After more than a decade of cricket being her pathway to becoming an elite sportswoman, a life-changing move offered Courtney Hill a fresh chance at tackling her rugby league dream.
A former sprint champion and member of the Women's Big Bash League's Brisbane Heat side since their inaugural season, the 31-year-old swapped a cricket ball for a pair of boots in 2018 to captain the Leeds Rhinos women's side.
Hill's journey through junior league systems was cut short at 12 years of age – a common theme among many female athletes who are now blossoming across the NRLW and other sporting competitions.
The school teacher moved from Brisbane to Leeds in April to be closer to her partner and by chance stumbled across a post on the Rhinos' Instagram account inviting women to take part in an open trial.
"I was late with the registration dates cutting off but they welcomed me down to a training session and we went from there," Hill told NRL.com.
"Now that I'm finished with cricket it was a good chance to get back into it and have a crack. I just felt the time was right. They've had to upskill me quick. My first game against Wigan I felt my brain rattle through my skull and thought 'Courtney, you're too old and little for this.'
"But I guess it's like anything, you can get conditioned to it. I'm not the biggest human in the world but I love the contest. There's nothing better than bringing someone a lot bigger than you down. It's a real adrenaline rush."
Leeds' women's side is coached by Rhinos prop and former NRL player Adam Cuthbertson, who splits his time between training as a professional athlete and coaching up to 25 women each week.
The side went down to Wigan 18-16 in a tight women's Super League grand final last month.
"Cuthbo [Cuthbertson]is amazing at what he does, he's so passionate about the women's game and is a brilliant blend of having really high expectations but is so patient and supportive at the same time," Hill said.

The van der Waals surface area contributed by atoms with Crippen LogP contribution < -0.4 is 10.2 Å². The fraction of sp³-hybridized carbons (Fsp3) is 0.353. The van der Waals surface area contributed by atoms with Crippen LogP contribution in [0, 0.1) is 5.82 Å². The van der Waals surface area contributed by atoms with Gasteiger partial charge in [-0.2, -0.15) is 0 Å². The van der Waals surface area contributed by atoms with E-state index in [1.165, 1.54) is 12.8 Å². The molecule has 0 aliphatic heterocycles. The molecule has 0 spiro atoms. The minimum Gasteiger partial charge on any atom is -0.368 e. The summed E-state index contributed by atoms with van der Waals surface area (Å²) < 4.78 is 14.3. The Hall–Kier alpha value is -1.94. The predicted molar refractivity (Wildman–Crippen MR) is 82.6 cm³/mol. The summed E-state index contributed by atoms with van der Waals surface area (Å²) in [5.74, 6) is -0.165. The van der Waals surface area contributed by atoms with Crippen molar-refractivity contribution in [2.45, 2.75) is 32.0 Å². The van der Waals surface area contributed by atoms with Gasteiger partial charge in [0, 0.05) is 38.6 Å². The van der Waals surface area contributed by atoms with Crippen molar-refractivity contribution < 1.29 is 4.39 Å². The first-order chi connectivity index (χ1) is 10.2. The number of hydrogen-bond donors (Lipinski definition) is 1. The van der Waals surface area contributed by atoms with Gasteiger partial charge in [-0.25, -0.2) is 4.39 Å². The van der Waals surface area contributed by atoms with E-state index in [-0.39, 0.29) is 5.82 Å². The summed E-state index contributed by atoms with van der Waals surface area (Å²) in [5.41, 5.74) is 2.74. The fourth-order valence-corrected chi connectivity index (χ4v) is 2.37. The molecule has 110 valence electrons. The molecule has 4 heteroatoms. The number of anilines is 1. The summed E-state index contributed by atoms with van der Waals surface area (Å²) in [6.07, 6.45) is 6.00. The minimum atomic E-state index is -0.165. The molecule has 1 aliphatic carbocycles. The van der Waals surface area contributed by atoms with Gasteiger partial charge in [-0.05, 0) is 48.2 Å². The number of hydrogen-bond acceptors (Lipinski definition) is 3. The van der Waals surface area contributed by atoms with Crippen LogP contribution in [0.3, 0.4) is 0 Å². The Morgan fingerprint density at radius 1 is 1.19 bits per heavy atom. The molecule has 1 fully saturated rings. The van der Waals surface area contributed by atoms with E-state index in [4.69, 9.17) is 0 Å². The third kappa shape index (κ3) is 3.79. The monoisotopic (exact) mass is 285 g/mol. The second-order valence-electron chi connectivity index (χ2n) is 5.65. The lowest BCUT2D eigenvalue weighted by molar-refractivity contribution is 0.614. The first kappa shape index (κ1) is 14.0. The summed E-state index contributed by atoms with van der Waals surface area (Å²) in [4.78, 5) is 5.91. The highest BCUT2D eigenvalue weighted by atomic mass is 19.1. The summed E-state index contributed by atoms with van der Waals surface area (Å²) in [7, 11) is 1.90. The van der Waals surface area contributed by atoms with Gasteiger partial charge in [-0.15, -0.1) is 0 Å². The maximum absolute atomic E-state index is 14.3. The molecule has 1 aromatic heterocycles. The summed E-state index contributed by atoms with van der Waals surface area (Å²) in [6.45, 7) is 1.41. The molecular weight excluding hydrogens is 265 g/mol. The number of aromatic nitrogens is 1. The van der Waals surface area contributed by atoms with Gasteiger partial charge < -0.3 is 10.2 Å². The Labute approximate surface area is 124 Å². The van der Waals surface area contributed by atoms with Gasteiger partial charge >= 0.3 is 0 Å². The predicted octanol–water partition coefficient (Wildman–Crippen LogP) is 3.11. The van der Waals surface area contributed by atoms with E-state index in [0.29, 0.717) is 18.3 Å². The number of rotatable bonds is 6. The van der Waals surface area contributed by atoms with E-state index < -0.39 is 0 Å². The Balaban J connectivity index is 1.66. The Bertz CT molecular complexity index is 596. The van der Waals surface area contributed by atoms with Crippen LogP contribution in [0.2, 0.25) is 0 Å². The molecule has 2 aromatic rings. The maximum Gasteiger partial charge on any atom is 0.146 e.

"He flies home from games in France straight to our game. I think he's only missed one training session because his son was born.
"To have someone playing in the Super League invest his time and energy in the women's league, we have so much respect for that."
Despite limited knowledge around women's rugby league in the northern hemisphere, Hill has been impressed with the systems in place to support female athletes.
While Hill has no intentions on reaching for higher honours in the code, she paid close attention to the recent NRLW from a distance and believes both the NRL and RFL are growing sustainable competitions.
"I definitely check in with the NRLW, I bought the NRL Live Pass and it's been good to watch the highlights and see the development back home," Hill said.
"I know it was only a four-week competition but having it around the finals time gave it a lot of hype.
"We've got seven teams in the women's Super League, most aligned to a club and I think that was part of the plan here.
"We're playing a 14-round competition plus finals series and Challenge Cup amongst that. Then it's good to see the championship teams in the division below.
"Little things like that are positive. And we've had some good crowds at games. The England supporters at any sport get into it and I've enjoyed that side to it."